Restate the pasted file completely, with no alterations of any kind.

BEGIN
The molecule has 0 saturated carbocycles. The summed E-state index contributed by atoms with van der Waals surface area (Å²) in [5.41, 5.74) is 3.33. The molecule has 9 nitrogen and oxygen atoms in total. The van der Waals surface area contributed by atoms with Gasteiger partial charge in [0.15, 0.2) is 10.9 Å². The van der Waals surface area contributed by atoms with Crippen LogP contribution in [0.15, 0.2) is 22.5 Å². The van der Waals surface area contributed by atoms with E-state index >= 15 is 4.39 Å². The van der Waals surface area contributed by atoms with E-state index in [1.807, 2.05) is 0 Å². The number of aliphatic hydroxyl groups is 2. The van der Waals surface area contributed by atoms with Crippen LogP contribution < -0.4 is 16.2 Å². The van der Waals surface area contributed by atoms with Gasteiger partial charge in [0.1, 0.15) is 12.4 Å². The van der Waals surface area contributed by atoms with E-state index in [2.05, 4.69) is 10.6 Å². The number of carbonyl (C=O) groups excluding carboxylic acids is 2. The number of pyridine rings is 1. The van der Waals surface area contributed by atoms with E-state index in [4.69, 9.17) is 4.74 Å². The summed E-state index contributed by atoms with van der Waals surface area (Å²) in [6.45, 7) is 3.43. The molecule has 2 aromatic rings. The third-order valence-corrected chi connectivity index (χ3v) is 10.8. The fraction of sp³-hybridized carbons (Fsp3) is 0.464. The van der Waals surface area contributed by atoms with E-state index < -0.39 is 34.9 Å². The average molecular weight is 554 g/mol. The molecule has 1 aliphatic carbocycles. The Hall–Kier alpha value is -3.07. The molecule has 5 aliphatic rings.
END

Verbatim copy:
The molecule has 0 saturated carbocycles. The summed E-state index contributed by atoms with van der Waals surface area (Å²) in [5.41, 5.74) is 3.33. The molecule has 9 nitrogen and oxygen atoms in total. The van der Waals surface area contributed by atoms with Gasteiger partial charge in [0.15, 0.2) is 10.9 Å². The van der Waals surface area contributed by atoms with Crippen LogP contribution in [0.15, 0.2) is 22.5 Å². The van der Waals surface area contributed by atoms with E-state index >= 15 is 4.39 Å². The van der Waals surface area contributed by atoms with E-state index in [1.807, 2.05) is 0 Å². The number of aliphatic hydroxyl groups is 2. The van der Waals surface area contributed by atoms with Crippen LogP contribution < -0.4 is 16.2 Å². The van der Waals surface area contributed by atoms with Gasteiger partial charge in [0.1, 0.15) is 12.4 Å². The van der Waals surface area contributed by atoms with E-state index in [2.05, 4.69) is 10.6 Å². The number of carbonyl (C=O) groups excluding carboxylic acids is 2. The number of pyridine rings is 1. The van der Waals surface area contributed by atoms with E-state index in [4.69, 9.17) is 4.74 Å². The summed E-state index contributed by atoms with van der Waals surface area (Å²) in [6.45, 7) is 3.43. The molecule has 2 aromatic rings. The third-order valence-corrected chi connectivity index (χ3v) is 10.8. The fraction of sp³-hybridized carbons (Fsp3) is 0.464. The van der Waals surface area contributed by atoms with E-state index < -0.39 is 34.9 Å². The average molecular weight is 554 g/mol. The molecule has 1 aliphatic carbocycles. The Hall–Kier alpha value is -3.07. The molecule has 5 aliphatic rings.